Thursday, December 13, 2007

Worship Come to Its Senses: Part Three

As was the last reflection on "awe" in worship this may be quite site (church) specific. Some worship services I have been a part of where filled with delight and joy, others seemed almost dead. However, most of the worship services I have been a part of had a kind of strange mix of emotions, varying from person to person. Of course my judgment on this is based on what I see and hear physically from people, which can only measure so much, but is typically a pretty good measuring tool.

Maybe all to often we feel an obligation to worship. We must "go to worship" because our friends or family will give us a hard time if we don't. Or we must go because "thats what the Bible says." Or I have even heard, we must go because "God needs our worship." (YA RIGHT! like the Creator of the Universe really needs our approval) When we start to ask these questions have we lost a sense of sheer delight in God?

The Israelites had a kind of marriage to God. I'll save you all the love-obligation metaphors, because I'm sure you've heard them all but this is at the heart of biblical worship. Saliers says, "We are to praise and bless God even when we don't feel like it, only to discover, in doing so, that God is our first love and the wellspring of all enjoyment... What we adore and revere we praise and delight in."

Saliers suggests that the chief end of man, or the purpose for which we were created is "to glorify God, and to enjoy him forever." If we don't have this in our worship services, where else will we find it? We must remember that our very existence is a gift freely given.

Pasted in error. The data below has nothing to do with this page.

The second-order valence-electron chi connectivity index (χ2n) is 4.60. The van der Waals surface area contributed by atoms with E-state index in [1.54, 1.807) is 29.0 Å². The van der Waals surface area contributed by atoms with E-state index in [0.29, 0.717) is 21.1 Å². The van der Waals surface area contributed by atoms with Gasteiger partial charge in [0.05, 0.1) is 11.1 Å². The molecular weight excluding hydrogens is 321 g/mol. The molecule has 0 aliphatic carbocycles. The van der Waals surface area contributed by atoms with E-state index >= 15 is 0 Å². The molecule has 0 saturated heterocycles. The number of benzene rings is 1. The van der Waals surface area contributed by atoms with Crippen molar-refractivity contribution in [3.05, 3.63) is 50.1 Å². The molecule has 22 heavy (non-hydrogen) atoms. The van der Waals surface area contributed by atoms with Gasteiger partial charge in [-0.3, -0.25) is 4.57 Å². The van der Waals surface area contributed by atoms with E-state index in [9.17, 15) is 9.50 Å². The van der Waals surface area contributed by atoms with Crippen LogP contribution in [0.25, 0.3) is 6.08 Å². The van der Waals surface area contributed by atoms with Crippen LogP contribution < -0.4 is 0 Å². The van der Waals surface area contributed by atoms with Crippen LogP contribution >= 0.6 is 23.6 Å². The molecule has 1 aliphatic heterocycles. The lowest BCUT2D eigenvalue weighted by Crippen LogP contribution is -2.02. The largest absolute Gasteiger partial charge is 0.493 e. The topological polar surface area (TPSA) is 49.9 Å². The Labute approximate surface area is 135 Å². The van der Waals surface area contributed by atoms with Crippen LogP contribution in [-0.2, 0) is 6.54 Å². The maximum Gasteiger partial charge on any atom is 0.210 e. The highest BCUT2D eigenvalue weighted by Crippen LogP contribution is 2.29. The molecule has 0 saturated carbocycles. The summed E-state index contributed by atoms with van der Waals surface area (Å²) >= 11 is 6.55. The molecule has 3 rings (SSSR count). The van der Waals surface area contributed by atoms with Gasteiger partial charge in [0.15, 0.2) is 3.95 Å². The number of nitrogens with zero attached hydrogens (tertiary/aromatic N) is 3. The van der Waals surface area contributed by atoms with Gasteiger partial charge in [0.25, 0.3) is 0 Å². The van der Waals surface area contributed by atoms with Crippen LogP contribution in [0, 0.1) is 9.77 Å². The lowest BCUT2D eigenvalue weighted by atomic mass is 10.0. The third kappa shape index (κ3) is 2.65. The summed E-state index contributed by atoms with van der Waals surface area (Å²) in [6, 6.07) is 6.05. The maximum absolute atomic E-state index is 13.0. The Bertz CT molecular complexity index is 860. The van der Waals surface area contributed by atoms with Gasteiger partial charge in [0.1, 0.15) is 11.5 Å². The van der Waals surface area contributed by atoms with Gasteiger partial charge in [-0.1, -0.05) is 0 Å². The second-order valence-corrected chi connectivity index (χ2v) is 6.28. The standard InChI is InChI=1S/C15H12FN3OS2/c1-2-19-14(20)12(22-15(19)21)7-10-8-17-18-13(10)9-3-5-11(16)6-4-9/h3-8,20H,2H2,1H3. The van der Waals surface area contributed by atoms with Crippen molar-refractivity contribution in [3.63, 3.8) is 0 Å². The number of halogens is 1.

Don't get me wrong, you can't always be happy. Over half of the Psalms were written in lament. Saliers says, "no one can sustain delight-taking all the time, at lease in the sense of being on a natural high. To live attentively and intensely is also to suffer." I have had many seasons in my life where I was very much a "winter Christian" as Dr. Beck a Psychology professor at ACU says. These were seasons of darkness in not understanding God and why life and ministry can be so difficult, but it is in these times that I grew immensely. Saliers talks about short lived pleasures like a child winning a prize at a fair, and the brief "joy" that the child feels. "Part of growing up is learning to tell the difference between the childish delights of good luck and the deeper, longer lasting enjoyments of something well done or of a love cultivated over time." This is the kind of love we have for our Father, and should be the delight that we express in worship in both the seasons of "winter" and "summer." This is why the Apostle Paul writes, Rejoice always... give thanks in all circumstances" (1 Thessalonians 5:16-18) because he had "learned the secret to being content in all circumstances." God is not asking us to thank Him for pain, but asking us to give thanks for the Love of God in all circumstances.